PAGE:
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Building Range for the Beginning Trumpet Player
I teach many students every week, and all of them are interested in one thing: playing high notes on the trumpet.
I’m not sure where this fascination with who’s better came from (well, I guess we could Maynard Ferguson for this), but it’s typically the area that most students, old and young, want to improve.
Unfortunately, students are often pressured to play high. A first part trumpet player in high school is expected to play up to above the C staff; sometimes, up to D. Because the student does not want to disappoint the director or look foolish in front of the rest of the group (the trumpet is a very loud instrument, and mistakes are projected as well as correct notes), he or she will do anything to create these high notes. Often the wrong method is used. Most common is using too much pressure.
Some pressure is required to play the trumpet. However, too much pressure can create problems, such as loose teeth and fatigue. As a victim of too much pressure, I myself know the dangers that can occur. After 15 years of playing with a great amount of pressure, my two front teeth came loose with a cracking sound one day while I was playing. Five trips to the dentist and $5,000.00 later, I started researching methods to play with less pressure.
Many factors must be taken into account before attempting a range building exercise. An often overlooked factor is how the student holds the trumpet. The student must be aware that the trumpet must be gently supported with the left hand; the right hand is used only to press the valves. The student should avoid putting a “dead grip” on the trumpet with the left hand, and should avoid using the pinky ring on the right hand.
Once this is established, a correct embouchure should then be formed. Much controversy has always been present on the perfect embouchure. However, one that usually works well is a smile-pucker combination. The student is asked to smile, and then slowly purse the lips while continuing to smile. The result is an embouchure with firm corners and a center loose enough to vibrate (after all, to play trumpet you have to vibrate your lips).
Finally, I will reveal the secret to properly develop range in students: AIR. This commonly used, general solution actually works. It is common for many teachers, when all else fails, to blame the problem on air support. In this case, it is air, but it is also a combination of other techniques.
To begin with, the student must get used to deep breathing. To observe what the student thinks a deep breath is, ask him or her to take one. More than likely, he or she would inhale loudly and rapidly, and his or her chest would visibly swell. THIS IS WRONG! The student uses only half of his lung capacity. I like to use the analogy of breathing like a baby. Whenever you watch a baby breathe (especially during sleep) his or her stomach moves up and down. Observing this, we can come to the conclusion that we must breathe completely down into our stomach (or you can think about dropping the diaphragm). Try this: have the student breathe down to the stomach; tell them to inhale and aim for their toes. They will probably still take a loud, rapid breath, but it will be deeper.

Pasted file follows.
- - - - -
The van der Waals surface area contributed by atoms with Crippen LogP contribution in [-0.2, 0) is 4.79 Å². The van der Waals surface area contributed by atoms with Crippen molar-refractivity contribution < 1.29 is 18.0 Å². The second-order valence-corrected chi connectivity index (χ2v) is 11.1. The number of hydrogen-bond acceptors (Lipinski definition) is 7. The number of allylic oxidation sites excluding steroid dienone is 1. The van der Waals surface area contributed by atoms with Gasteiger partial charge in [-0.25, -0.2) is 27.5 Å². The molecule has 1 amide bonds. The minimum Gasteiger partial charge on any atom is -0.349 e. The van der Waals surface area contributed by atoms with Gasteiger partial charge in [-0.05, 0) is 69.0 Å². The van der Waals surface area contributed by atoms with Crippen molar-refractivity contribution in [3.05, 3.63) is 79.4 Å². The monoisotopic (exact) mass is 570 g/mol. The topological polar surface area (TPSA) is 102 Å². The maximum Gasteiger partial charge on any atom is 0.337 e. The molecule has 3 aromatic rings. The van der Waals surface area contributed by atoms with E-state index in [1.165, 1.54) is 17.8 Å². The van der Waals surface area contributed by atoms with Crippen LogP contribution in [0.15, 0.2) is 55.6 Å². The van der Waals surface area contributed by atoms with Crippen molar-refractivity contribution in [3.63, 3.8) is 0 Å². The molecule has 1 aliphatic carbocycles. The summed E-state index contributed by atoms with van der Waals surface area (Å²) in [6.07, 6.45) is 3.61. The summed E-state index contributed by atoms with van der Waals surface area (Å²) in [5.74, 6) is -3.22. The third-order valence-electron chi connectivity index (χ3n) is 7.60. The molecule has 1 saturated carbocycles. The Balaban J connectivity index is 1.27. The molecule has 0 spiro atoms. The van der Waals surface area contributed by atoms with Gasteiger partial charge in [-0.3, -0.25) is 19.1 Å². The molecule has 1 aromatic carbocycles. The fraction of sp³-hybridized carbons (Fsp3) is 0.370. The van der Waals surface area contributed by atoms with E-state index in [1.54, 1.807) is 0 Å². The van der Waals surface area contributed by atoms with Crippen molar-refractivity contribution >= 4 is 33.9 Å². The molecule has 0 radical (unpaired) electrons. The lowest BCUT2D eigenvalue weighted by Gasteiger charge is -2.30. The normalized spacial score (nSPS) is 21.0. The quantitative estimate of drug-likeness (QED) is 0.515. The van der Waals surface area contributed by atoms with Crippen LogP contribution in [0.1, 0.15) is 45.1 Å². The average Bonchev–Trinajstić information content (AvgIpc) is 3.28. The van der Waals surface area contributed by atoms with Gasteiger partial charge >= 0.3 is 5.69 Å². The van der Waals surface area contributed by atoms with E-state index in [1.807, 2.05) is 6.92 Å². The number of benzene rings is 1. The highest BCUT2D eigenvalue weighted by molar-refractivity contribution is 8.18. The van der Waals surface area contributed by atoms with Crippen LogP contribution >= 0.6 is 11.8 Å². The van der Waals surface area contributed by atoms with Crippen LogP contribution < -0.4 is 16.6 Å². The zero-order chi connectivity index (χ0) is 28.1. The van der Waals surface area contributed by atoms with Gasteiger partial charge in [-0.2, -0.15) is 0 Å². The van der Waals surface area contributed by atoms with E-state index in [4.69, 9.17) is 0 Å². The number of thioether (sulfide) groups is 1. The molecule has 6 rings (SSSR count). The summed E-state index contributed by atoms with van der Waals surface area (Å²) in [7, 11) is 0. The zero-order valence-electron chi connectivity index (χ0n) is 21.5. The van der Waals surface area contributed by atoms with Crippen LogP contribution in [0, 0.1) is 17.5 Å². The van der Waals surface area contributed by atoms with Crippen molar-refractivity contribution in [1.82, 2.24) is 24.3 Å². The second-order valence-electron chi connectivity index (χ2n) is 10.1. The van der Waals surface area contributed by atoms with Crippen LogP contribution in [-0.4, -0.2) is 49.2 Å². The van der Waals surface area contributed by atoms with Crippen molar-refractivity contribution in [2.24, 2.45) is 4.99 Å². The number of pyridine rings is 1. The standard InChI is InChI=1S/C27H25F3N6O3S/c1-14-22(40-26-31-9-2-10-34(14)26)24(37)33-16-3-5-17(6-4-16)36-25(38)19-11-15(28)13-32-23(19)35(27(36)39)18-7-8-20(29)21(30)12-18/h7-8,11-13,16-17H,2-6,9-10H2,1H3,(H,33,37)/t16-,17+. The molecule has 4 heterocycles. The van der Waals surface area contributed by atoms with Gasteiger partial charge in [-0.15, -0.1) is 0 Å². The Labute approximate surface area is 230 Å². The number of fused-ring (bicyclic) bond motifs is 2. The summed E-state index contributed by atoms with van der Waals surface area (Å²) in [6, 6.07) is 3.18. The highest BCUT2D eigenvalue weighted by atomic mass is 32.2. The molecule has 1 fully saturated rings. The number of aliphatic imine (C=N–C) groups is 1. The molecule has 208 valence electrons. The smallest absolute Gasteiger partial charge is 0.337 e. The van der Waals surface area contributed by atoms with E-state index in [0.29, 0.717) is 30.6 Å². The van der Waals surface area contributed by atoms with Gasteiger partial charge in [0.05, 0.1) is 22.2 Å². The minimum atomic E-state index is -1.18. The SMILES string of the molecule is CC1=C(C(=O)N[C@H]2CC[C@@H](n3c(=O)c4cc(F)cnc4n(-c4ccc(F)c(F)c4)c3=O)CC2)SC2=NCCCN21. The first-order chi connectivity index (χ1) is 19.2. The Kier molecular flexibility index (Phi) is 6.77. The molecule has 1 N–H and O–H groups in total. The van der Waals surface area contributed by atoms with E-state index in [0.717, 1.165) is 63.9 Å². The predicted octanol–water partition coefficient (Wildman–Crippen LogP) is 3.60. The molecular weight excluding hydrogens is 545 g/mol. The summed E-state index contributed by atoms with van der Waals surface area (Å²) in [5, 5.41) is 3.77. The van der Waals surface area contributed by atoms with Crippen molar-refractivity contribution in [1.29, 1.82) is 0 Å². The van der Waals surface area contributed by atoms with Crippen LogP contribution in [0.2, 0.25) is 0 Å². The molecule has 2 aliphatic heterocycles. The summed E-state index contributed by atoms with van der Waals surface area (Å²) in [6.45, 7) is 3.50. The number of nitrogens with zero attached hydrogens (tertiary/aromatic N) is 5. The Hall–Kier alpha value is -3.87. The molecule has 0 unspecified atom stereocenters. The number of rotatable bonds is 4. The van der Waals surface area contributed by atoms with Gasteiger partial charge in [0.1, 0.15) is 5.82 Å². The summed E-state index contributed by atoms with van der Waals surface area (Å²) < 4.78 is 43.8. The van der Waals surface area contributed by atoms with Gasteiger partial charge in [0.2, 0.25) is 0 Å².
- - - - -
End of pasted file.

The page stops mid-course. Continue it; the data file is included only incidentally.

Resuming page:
To improve this, we need to help the student take a more open breath. My favorite tool to use for this is an empty toilet paper tube. Try this: take the empty toilet paper tube, and put it inside your mouth (about 1 inch of the tube will actually be in your mouth). Seal your lips around it, and inhale. First, you will notice how much air you are taking in, and second, you may notice that the back of your throat feels cold. THIS IS HOW EVERY BREATHING SHOULD BE DONE! Have your students try this. They might find it funny or silly, but it will help. As for breathing without the toilet paper tube, tell the student to imagine they have a baseball in their mouth. This will ultimately lead to more open breathing as well.
Now that breathing has been covered, range can be focused. The best range building exercise I’ve used is one I got from Bill Adam’s routine. This exercise involves starting on second line G, and playing it as a long tone, and then expanding on both sides on long tones. For example, I would start with G, and then play F#, then G#/Ab, then F, then A, etc. Go as high as you can safely, and as low as you can go (pedal tones work great for interval exercises). Be sure to play each note as a long tone as well. You can either assign a specific number of counts (like play each note for 8 counts) or just play them until you run out. By enlarging, you not only build a range, but also accustom your lips to the different parts and develop your ear by playing large intervals. It should also be noted that low grades are just as, if not more, important than high grades. A good, three-dimensional sound should always be achieved.
The most important part of this exercise is not to play higher than is comfortable for you or the student, as injury could occur. To prevent this, tell the student that the embouchure (lip position) should never change; just the amount of air. As the range increases upward, the air should be pushed by the diaphragm (stomach) muscles.
I used this method with beginners, and now all those students have an equally comfortable range of at least 14th after 2 months of weekly lessons (the average range for beginners is a range of 7th after one year). With this method, the student will be on his way to playing sound in all ranges.
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